How to Cloth Diaper
I decided on “Pocket Diapers” for our family. For the purpose of this post, all information is in regards to “Pocket Diapers”. If you choose another type of diaper, please note that washing or other instructions are likely to change.
Washing Cloth Diapers
Before using your new cloth diapers, you need to wash them at least once.
The more you wash them (I believe the suggested is up to 8 times prior), the more washes prior, the more absorbency increases in your inserts.
I believe I washed mine only twice. Mostly because I am cheap, and I figure a newborn infant doesn’t need that much, absorbancy, right?
Once your diapers are washed, you can either lay them out in piles OR fold them.
I am constantly trying new things to see what works best or just to change it up a bit.
In the early days, I folded all of my diapers in the evening while watching a movie (we don’t have cable) and resting.
Then I stored them in a cute little diaper hanger, like this one, from William’s nursery.
Besides, depending on whether Robert will be using the diaper for day or night use will depend on which inserts (and whether) we (double the) use. These diapers are, in my opinion, as easy as they look. I mean, check them out, they come in three sizes!
Diaper Changing Process
Dumping the solids in the toilet: Seeing as though I breastfeed, he doesn’t seem to have problems with constipation or loose bowels. They are “just right” to flip the diaper and they fall into the toilet. No rinsing, no touching, just a simple “plop”.How to Wash Cloth Diapers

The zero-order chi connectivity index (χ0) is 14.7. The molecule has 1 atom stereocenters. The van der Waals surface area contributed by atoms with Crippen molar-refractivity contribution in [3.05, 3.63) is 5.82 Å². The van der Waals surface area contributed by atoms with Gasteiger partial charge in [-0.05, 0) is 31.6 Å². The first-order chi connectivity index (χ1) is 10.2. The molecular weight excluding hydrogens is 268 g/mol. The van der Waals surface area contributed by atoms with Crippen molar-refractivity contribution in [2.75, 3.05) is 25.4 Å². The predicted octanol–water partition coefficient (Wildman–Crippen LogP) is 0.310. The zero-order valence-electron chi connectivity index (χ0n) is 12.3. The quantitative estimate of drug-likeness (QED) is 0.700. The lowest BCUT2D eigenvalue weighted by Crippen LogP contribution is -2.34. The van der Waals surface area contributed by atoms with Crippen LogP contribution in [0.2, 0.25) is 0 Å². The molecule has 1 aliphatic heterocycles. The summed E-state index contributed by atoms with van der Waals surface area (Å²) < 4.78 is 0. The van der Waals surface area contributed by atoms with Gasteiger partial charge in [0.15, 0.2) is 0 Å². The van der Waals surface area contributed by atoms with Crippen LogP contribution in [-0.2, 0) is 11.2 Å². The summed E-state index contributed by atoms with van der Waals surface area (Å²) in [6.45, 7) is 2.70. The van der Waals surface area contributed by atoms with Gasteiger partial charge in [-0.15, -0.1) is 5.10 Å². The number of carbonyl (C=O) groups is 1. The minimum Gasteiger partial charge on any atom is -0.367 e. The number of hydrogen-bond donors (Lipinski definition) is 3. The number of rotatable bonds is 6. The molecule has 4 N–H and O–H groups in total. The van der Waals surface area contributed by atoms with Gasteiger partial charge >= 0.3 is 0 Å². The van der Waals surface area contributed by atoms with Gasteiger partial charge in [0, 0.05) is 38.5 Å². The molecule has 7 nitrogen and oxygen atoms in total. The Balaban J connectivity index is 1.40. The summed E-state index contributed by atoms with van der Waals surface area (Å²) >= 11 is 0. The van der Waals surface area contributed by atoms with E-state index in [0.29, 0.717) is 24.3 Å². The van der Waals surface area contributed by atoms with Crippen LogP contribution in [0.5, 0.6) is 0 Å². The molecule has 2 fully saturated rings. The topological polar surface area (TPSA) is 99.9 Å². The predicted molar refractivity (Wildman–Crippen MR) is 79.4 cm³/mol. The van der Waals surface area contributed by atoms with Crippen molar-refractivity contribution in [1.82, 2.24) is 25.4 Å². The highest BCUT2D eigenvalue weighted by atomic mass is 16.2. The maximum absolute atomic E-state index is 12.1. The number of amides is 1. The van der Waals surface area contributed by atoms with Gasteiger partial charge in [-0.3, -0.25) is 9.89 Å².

Once this cycle completes, repeat with HOT water, more lavender and laundry soap. When the diapers have successfully been washed, hang them outdoors to dry.
NEVER dry the diaper covers. The plastic will break down much quicker, or maybe it was just my Haute Pockets?
Besides, the sun outdoors is the most wonderful (and safest) bleach!
Your diapers will come out looking brand new again!
I use these wipes.
There are different options for solutions, I simply use a few drops of lavender in some water and add the wipes.
Then I use a wipes warmer to hold and warm them.
They are the cheapest, and you get your money’s worth. I am constantly cutting strings off, and they are coming apart. But, they have been put to good use for nine months, and I suspect they’ll have at least that much left of life.
Robert is thankful for the great start we’ve given him, an example we are setting, and the difference we’re making in the world, even if he can’t fully express it yet.